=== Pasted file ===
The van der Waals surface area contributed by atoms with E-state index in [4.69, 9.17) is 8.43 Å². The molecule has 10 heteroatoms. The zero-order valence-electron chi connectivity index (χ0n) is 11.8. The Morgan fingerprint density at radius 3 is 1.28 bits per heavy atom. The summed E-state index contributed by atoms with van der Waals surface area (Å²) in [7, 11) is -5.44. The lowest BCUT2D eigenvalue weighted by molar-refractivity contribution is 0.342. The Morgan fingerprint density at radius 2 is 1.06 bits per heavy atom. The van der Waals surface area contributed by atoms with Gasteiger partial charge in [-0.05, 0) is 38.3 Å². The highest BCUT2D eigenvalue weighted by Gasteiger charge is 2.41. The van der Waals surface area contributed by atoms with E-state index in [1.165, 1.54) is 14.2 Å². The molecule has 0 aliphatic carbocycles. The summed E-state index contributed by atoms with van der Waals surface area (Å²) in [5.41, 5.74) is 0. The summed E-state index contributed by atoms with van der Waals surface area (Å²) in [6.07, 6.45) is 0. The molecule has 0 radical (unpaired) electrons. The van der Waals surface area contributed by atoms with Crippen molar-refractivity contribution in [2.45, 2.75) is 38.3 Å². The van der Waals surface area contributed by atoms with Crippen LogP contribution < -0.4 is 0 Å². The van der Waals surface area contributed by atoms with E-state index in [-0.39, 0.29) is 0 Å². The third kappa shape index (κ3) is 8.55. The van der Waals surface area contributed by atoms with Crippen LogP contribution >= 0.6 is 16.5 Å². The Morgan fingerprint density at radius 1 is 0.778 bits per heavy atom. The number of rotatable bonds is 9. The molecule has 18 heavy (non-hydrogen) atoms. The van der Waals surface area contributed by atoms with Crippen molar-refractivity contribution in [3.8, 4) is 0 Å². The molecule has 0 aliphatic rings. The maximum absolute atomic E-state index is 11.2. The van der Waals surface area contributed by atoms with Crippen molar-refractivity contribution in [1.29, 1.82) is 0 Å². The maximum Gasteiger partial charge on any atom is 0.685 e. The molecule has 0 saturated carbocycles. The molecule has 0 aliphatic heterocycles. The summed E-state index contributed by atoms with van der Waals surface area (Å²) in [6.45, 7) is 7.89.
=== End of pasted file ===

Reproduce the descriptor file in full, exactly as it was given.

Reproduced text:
The van der Waals surface area contributed by atoms with E-state index in [4.69, 9.17) is 8.43 Å². The molecule has 10 heteroatoms. The zero-order valence-electron chi connectivity index (χ0n) is 11.8. The Morgan fingerprint density at radius 3 is 1.28 bits per heavy atom. The summed E-state index contributed by atoms with van der Waals surface area (Å²) in [7, 11) is -5.44. The lowest BCUT2D eigenvalue weighted by molar-refractivity contribution is 0.342. The Morgan fingerprint density at radius 2 is 1.06 bits per heavy atom. The van der Waals surface area contributed by atoms with Gasteiger partial charge in [-0.05, 0) is 38.3 Å². The highest BCUT2D eigenvalue weighted by Gasteiger charge is 2.41. The van der Waals surface area contributed by atoms with E-state index in [1.165, 1.54) is 14.2 Å². The molecule has 0 aliphatic carbocycles. The summed E-state index contributed by atoms with van der Waals surface area (Å²) in [5.41, 5.74) is 0. The summed E-state index contributed by atoms with van der Waals surface area (Å²) in [6.07, 6.45) is 0. The molecule has 0 radical (unpaired) electrons. The van der Waals surface area contributed by atoms with Crippen molar-refractivity contribution in [2.45, 2.75) is 38.3 Å². The van der Waals surface area contributed by atoms with Crippen LogP contribution < -0.4 is 0 Å². The van der Waals surface area contributed by atoms with E-state index in [-0.39, 0.29) is 0 Å². The third kappa shape index (κ3) is 8.55. The van der Waals surface area contributed by atoms with Crippen LogP contribution >= 0.6 is 16.5 Å². The Morgan fingerprint density at radius 1 is 0.778 bits per heavy atom. The number of rotatable bonds is 9. The molecule has 18 heavy (non-hydrogen) atoms. The van der Waals surface area contributed by atoms with Crippen molar-refractivity contribution in [3.8, 4) is 0 Å². The molecule has 0 aliphatic rings. The maximum absolute atomic E-state index is 11.2. The van der Waals surface area contributed by atoms with Crippen molar-refractivity contribution in [1.29, 1.82) is 0 Å². The maximum Gasteiger partial charge on any atom is 0.685 e. The molecule has 0 saturated carbocycles. The molecule has 0 aliphatic heterocycles. The summed E-state index contributed by atoms with van der Waals surface area (Å²) in [6.45, 7) is 7.89.